Y Jiang

University of Chicago, Chicago, Illinois, United States

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Publications (9)29.78 Total impact

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    ABSTRACT: To evaluate whether focal liver lesions (FLLs) exhibit a homogeneous appearance on apparent diffusion coefficient (ADC) maps and whether there is inter-section variation in the calculated ADC values of FLLs (inter-section range). Eighty-eight patients with 128 FLLs (70 benign, 58 malignant) who underwent abdominal magnetic resonance imaging (MRI) including diffusion-weighted (DW)-MRI were included. Two observers evaluated variation of signal intensity of each FLL within each ADC map image (intra-section) and among different ADC map images through the lesion (inter-section). ADC values of each FLL and neighbouring liver parenchyma were measured on all sections. The inter-section range of FLLs was compared with the neighbouring liver parenchyma. Intra-section inhomogeneity was noted in 39.8% (97/244 sections) and 38.9% (95/244) of benign lesions, and 61% (114/187 sections) and 61.5% (115/187) of malignant lesions, by observer 1 and observer 2, respectively. Inter-section inhomogeneity was noted in 25.7% (18/70) and 27.1% (19/70) of benign lesions, and 51.7% (30/58) and 50% (29/58) of malignant lesions, by observer 1 and observer 2, respectively. The inter-section range for both benign (0.28 × 10(-3) mm²/s) and malignant (0.25 × 10(-3) mm²/s) FLLs were significantly greater than that of liver parenchyma surrounding benign (0.16 × 10(-3) mm²/s, p < 0.001) and malignant (0.14 × 10(-3) mm²/s, p = 0.01) FLLs. Due to intra-/inter-section variations in ADC values of benign and malignant FLLs, a single ADC value may not reliably represent the entire lesion.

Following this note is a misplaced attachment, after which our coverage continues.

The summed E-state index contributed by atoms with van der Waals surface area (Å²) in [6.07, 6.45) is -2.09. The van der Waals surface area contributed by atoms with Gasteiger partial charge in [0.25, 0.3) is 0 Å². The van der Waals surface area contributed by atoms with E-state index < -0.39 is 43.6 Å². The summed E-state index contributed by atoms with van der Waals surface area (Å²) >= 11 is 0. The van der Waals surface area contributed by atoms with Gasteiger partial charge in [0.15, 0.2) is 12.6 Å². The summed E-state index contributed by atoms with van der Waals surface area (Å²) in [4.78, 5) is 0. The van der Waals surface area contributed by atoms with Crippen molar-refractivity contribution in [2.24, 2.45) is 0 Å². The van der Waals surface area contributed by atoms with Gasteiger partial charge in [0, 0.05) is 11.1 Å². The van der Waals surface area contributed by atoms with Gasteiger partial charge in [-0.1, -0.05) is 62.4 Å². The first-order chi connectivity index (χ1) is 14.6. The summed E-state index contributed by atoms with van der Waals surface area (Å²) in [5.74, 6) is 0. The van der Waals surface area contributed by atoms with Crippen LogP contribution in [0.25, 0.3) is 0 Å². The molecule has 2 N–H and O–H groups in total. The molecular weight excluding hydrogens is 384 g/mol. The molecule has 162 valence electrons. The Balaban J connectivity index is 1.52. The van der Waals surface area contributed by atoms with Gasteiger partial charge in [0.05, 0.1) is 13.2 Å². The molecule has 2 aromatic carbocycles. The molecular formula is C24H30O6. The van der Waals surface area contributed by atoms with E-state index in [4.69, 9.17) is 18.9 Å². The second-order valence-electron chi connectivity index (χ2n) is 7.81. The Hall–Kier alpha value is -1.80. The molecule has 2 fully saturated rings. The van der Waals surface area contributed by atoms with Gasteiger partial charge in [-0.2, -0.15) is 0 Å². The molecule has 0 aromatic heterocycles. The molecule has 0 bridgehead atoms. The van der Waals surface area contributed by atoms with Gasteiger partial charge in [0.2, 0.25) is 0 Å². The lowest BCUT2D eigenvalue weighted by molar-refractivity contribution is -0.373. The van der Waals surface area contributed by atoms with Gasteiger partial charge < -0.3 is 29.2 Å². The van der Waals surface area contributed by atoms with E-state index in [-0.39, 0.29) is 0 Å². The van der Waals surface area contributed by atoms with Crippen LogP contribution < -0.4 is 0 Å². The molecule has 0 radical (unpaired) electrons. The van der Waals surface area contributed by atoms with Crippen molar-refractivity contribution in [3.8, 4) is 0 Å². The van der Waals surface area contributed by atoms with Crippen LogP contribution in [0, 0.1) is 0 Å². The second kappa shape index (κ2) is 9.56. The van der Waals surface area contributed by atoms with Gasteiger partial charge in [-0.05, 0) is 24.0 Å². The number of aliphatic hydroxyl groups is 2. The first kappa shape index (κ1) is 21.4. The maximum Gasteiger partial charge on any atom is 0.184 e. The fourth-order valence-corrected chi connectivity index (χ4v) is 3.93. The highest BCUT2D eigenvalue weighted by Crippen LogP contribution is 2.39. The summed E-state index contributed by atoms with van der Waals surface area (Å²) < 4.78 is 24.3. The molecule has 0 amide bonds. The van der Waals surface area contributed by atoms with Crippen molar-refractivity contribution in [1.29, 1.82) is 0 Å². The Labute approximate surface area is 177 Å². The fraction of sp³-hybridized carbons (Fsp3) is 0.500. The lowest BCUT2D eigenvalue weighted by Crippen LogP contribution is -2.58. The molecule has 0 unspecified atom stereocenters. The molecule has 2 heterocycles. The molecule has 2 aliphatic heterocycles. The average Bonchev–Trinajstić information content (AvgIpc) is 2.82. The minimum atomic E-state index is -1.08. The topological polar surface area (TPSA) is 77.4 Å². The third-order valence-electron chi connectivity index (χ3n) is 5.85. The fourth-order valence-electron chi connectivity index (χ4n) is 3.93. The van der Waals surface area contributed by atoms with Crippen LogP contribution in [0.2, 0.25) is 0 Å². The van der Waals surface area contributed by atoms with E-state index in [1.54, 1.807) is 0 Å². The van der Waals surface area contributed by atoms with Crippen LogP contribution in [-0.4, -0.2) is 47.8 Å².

No preview · Article · Mar 2014 · Clinical Radiology
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    ABSTRACT: Purpose: In this study we evaluate the short term reproducibility of Diffusion Weighted MR Imaging (DW‐MRI) of the prostate by analyzing variation in ADC maps. Methods: 14 patients with biopsy proven prostate cancer were evaluated under an IRB‐approved protocol. Each patient underwent two, identical DW‐MRI scans with the patient remaining on the table and only automatic shimming with tuning and matching between acquisitions. ADC maps were generated using a least squares fit. The prostate and ROIs within cancer lesions were delineated on each scan per patient by two radiologists using the b‐0 images and a rigid local registration was performed using multiple radiologist‐defined landmarks throughout the prostate on each of the two scans. The absolute and percentage differences in ADC per voxel were calculated. For each patient the prostate was divided into equally spaced sextants and the voxel‐based variation in each sextant was compared. Results: The absolute difference in ADC per voxel within the prostate ranged from 1.13×10−9 to 1.91×10∼−3 mm2/sec (mean and standard deviation percentage difference 10.35% ± 10.91%). The largest variation is seen in the posterior apex (mean 11.46%, median 8.02%, standard deviation 11.73%) although we were not able to demonstrate statistical significance in the difference in variation between sextants. Cancer ROIs showed a mean, median and standard deviation in ADC difference of 13.36%, 6.90% and 14.48%, respectively. Conclusion: DW‐MRI has strong potential to become a powerful quantitative imaging biomarker for prostate cancer. It is imperative to know the reproducibility of the imaging method when utilizing DW‐MRI in the clinic or developing new approaches for its use. Our data demonstrates that ADC variation within the prostate is modest, on the order of 10%, similar to other abdominal tissues, and the variation appears to be highest in the apex region of the prostate.